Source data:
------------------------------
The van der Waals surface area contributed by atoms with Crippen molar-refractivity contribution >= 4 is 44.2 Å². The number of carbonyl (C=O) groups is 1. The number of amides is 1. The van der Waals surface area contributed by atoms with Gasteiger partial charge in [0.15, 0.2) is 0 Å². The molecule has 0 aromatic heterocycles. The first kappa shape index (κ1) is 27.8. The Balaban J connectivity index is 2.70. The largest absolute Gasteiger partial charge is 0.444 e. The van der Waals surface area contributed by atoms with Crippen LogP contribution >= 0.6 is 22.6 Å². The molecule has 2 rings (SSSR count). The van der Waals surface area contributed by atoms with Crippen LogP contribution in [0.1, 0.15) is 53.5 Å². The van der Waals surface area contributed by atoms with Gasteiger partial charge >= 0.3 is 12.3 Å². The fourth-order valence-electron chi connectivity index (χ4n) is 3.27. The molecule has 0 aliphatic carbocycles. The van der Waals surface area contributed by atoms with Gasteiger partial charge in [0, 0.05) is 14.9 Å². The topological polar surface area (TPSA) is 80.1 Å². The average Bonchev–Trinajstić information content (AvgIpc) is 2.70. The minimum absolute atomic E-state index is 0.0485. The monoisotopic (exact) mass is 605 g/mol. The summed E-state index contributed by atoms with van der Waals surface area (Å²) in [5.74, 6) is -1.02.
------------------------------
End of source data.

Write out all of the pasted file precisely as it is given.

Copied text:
The van der Waals surface area contributed by atoms with Crippen molar-refractivity contribution >= 4 is 44.2 Å². The number of carbonyl (C=O) groups is 1. The number of amides is 1. The van der Waals surface area contributed by atoms with Gasteiger partial charge in [0.15, 0.2) is 0 Å². The molecule has 0 aromatic heterocycles. The first kappa shape index (κ1) is 27.8. The Balaban J connectivity index is 2.70. The largest absolute Gasteiger partial charge is 0.444 e. The van der Waals surface area contributed by atoms with Crippen LogP contribution >= 0.6 is 22.6 Å². The molecule has 2 rings (SSSR count). The van der Waals surface area contributed by atoms with Crippen LogP contribution in [0.1, 0.15) is 53.5 Å². The van der Waals surface area contributed by atoms with Gasteiger partial charge >= 0.3 is 12.3 Å². The fourth-order valence-electron chi connectivity index (χ4n) is 3.27. The molecule has 0 aliphatic carbocycles. The van der Waals surface area contributed by atoms with Gasteiger partial charge in [0, 0.05) is 14.9 Å². The topological polar surface area (TPSA) is 80.1 Å². The average Bonchev–Trinajstić information content (AvgIpc) is 2.70. The minimum absolute atomic E-state index is 0.0485. The monoisotopic (exact) mass is 605 g/mol. The summed E-state index contributed by atoms with van der Waals surface area (Å²) in [5.74, 6) is -1.02.